In June, 2019, I wrote a column to call attention to misleading information the US Library of Congress published. The LOC, enthusiastically announcing the appointment of Joy Harjo as the nation’s new poet laureate, claimed in the subhead to the article that Harjo is the first Native American to serve as US poet laureate. Poet A.M. Juster attempted to get the record set straight, as did I.
Harjo was not the nation’s first native American to serve in that capacity, unless you play word games with reality or opt for politics over truth.
I explained all this in my column.
The first Native American to serve in the position Harjo now occupies was a poet named William Jay Smith. Smith’s Choctaw ancestry was not in dispute. Even the Poetry Foundation, an authority most who practice poetry recognize, acknowledged Smith’s ethnic links:
“Smith drew upon his Native American heritage—he was part Choctaw—for The Cherokee Lottery: A Sequence of Poems (2000). In the work, Smith recounts a tragedy of American history: the forced relocation of five Native American tribes from their homelands in the southeast to Oklahoma territory, an ordeal now known as “The Trail of Tears.”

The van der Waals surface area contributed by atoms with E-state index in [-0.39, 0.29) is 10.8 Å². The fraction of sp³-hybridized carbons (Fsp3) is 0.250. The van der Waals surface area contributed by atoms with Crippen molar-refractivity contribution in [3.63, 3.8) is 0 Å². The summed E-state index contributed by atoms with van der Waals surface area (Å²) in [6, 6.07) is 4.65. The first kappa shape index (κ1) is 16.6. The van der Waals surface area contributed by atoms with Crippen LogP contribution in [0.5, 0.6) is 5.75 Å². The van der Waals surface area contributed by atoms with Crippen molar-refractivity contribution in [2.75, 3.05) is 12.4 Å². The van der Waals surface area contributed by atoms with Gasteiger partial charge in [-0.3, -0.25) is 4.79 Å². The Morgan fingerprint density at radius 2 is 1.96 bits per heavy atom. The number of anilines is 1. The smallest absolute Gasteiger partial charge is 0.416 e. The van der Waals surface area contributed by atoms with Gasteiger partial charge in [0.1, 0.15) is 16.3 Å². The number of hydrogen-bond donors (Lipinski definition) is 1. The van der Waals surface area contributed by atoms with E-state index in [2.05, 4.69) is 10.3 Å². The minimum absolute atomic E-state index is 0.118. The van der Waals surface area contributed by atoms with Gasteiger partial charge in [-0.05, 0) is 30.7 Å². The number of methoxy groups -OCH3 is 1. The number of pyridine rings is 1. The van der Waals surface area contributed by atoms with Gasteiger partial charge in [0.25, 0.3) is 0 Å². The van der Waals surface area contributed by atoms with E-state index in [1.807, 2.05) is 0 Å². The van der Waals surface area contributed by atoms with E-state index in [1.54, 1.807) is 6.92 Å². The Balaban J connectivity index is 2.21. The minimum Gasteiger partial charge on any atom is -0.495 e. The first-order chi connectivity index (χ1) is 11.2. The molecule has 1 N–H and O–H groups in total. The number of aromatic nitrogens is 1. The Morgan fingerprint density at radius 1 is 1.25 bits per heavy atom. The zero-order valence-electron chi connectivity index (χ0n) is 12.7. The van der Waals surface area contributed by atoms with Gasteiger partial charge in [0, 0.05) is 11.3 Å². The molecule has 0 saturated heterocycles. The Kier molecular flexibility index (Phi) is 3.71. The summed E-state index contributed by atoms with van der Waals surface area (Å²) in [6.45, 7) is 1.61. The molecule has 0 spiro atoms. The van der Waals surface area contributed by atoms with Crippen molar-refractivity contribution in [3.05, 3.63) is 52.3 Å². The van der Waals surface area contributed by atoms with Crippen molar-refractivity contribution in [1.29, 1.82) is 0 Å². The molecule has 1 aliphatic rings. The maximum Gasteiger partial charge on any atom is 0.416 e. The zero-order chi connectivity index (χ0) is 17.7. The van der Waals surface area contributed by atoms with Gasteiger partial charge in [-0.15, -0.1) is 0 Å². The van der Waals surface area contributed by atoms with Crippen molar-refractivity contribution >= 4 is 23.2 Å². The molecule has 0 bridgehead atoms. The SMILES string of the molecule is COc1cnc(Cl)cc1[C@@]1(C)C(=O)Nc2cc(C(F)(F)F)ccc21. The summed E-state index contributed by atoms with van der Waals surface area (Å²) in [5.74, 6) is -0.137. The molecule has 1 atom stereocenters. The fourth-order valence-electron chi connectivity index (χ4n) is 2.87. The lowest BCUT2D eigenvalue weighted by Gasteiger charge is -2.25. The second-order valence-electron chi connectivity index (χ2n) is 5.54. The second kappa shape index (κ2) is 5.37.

Today I read comments in response to an article about the LOC matter shared by poet Jennifer Reeser, whose talents I have often praised. The article, linked within a post on Reeser’s Facebook page, was published in a blog post at Stanford University.
I did search to see if influential media called out the LOC. I was unsuccessful, and I was also not surprised. Most media outlets these days are run on scant resources, one reason we basically now have meme media rather than a robust, inquisitive, and authentic press.
Unless the LOC chooses to address its error, few will realize the institution’s error. I do know the title of the office changed. The substance didn’t. Poet laureate or consultant—the terms are interchangeable when it comes to reality. The LOC has insulted William Jay Smith, a fine poet who happens to have passed on and cannot set his own record straight.
So brickbats to the LOC, and a hope that the day will come when government entities attempt to distribute truth rather than politically skewed stories.
For the record, I never liked Harjo’s poetry and believe she was a poor choice for the office. I’ve said repeatedly Jennifer Reeser would’ve been a far better choice, and I’m sticking to my beliefs on that although I am sure Reeser is embarrassed by my outspoken advocacy.
(Kay B. Day/Dec. 20, 2019)